At the age of 50, Rhys Jones became New Zealand’s youngest ever Chief of Defence Force (CDF), taking up the position just before the 2011 earthquake that devastated Christchurch.
By 2014, having yet to celebrate his 54th birthday, he also became the country’s youngest ever ex-CDF. The top job wasn’t one he’d necessarily coveted during his 35-year career in the army, but one he applied for out of sheer concern. “I was afraid of what would happen if I didn’t step up to that role,” he tells The CEO Magazine.
Not that it was the easiest moment for someone to put their hand up to lead the New Zealand Defence Force, even for the then-Chief of Army. “The government was putting a freeze on its budget. A lot of people thought I’d been thrown a hospital pass, which I probably had been,” he acknowledges wryly.
Although conscious that “as you progress in Defence, you kind of know that eventually you’ll have to leave,” he still admits to feeling “too young to retire” when he finished up in the CDF role.
To the outside world, his next move – a collaboration with film director Sir Peter Jackson – may have appeared unexpected. Yet his appointment as Executive Director of the National Military Heritage Charitable Trust, where he oversaw the construction of Jackson’s Great War Exhibition, was a natural continuation of the military heritage work he had started during his tenure as CDF.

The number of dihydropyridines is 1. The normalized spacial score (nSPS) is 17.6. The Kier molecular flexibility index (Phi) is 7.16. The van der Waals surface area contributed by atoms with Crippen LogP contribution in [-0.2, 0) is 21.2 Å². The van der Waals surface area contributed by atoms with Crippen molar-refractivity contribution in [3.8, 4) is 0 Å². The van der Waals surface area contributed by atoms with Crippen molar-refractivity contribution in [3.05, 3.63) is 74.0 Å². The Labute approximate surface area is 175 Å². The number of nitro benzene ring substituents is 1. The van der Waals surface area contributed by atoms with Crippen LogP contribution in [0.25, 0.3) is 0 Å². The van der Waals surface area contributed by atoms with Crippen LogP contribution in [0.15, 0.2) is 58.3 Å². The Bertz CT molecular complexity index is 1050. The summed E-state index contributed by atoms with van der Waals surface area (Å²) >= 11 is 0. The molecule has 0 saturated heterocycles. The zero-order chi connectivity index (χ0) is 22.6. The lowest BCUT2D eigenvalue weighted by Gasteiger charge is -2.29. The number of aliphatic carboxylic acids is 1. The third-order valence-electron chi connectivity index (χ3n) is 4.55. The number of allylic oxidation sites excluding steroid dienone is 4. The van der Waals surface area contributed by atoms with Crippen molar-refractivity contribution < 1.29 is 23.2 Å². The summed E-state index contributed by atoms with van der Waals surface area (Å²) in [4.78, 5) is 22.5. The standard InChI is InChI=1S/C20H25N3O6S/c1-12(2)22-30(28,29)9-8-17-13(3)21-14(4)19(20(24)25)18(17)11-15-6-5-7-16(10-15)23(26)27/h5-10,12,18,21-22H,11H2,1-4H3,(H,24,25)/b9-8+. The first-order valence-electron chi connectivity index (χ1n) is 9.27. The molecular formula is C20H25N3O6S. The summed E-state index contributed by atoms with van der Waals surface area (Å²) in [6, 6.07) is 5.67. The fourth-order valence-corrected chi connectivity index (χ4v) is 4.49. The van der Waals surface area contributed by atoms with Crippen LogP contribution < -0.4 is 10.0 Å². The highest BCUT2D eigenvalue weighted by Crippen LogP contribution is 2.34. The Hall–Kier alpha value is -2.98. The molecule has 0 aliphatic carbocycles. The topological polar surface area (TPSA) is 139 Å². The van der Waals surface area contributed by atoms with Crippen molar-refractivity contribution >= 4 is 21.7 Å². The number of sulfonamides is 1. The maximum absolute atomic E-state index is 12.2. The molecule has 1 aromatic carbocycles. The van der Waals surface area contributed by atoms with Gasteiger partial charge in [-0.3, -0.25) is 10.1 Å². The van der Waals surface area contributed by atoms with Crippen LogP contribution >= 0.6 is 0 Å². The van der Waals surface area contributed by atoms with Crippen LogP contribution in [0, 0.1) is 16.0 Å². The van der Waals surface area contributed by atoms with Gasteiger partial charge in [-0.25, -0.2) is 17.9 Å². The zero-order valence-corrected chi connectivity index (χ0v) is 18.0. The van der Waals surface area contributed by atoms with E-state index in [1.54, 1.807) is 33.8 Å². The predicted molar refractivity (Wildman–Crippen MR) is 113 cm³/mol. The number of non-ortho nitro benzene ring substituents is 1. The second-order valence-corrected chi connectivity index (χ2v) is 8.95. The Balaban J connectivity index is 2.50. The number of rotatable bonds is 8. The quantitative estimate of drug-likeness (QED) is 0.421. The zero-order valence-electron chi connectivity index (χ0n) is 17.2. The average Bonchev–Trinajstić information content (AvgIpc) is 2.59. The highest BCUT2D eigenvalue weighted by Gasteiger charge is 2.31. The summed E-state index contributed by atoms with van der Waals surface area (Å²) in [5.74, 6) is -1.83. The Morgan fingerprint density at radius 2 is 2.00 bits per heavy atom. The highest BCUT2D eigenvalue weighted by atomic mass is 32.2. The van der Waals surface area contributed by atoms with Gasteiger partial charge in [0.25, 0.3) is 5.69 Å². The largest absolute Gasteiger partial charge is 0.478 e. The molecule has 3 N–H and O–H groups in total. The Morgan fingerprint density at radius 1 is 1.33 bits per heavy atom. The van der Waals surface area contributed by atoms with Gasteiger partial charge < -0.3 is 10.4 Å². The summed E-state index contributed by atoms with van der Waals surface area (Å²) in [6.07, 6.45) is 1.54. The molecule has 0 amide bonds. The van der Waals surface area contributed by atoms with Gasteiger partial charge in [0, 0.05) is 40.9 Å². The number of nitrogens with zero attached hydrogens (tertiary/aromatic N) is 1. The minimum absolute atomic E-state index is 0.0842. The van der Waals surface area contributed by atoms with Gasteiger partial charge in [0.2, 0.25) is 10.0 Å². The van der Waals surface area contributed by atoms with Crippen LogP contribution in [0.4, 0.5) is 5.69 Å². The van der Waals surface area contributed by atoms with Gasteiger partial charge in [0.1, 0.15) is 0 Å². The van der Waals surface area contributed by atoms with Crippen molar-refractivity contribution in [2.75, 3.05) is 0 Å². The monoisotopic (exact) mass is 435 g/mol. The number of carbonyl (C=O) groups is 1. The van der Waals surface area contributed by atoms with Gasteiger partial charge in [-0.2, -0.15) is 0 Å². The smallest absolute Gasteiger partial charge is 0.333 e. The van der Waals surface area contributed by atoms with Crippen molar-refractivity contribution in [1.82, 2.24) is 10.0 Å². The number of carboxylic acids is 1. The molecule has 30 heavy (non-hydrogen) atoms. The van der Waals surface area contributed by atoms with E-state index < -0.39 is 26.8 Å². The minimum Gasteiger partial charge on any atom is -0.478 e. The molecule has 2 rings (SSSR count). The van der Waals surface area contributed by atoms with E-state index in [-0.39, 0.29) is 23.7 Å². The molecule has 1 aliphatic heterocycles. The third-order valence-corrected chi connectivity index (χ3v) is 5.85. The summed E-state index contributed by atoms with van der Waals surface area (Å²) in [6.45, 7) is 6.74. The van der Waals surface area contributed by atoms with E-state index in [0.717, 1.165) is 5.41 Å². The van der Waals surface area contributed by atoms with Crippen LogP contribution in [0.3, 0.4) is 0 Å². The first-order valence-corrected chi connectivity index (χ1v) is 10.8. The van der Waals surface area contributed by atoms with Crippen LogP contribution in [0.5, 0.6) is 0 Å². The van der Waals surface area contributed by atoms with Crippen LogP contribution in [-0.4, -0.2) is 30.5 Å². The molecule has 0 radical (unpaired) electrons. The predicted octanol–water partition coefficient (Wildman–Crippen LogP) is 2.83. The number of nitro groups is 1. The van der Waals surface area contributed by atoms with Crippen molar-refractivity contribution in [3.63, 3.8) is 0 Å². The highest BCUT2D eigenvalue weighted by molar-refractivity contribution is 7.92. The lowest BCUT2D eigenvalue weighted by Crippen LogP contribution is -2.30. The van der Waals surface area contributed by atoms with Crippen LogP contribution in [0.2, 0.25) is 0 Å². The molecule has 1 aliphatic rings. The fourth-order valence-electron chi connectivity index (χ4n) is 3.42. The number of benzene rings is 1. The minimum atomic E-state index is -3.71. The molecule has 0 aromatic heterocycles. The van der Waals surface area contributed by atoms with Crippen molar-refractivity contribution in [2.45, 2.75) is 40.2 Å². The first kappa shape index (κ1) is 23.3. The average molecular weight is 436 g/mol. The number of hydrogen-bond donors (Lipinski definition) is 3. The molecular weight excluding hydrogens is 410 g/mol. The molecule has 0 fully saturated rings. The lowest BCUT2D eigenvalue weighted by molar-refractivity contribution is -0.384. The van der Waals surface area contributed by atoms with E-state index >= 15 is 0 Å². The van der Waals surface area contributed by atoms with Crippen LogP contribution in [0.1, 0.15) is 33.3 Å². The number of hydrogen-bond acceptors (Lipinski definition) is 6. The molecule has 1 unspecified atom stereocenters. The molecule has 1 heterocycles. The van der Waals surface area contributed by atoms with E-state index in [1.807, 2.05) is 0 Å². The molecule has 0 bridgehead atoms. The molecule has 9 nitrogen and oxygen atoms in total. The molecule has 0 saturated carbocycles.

He calls the following period his “years of hiatus”, dipping into a variety of roles, such as the well-trodden path into the consulting world as well as serving on the binational team developing the French Memorial at Pukeahu National War Memorial Park in Wellington.
“I wasn’t really sure what I was going to do next and a friend of mine’s daughter said, ‘You’re just waiting for something worthy.’ That really struck home,” he says.
In 2017, that opportunity presented itself with the creation of Fire and Emergency New Zealand. “In the wake of the Christchurch earthquake, the government realised that all our civil defence and emergency response was really pushed down to a local level and there wasn’t a good mechanism for handling big disasters,” he explains.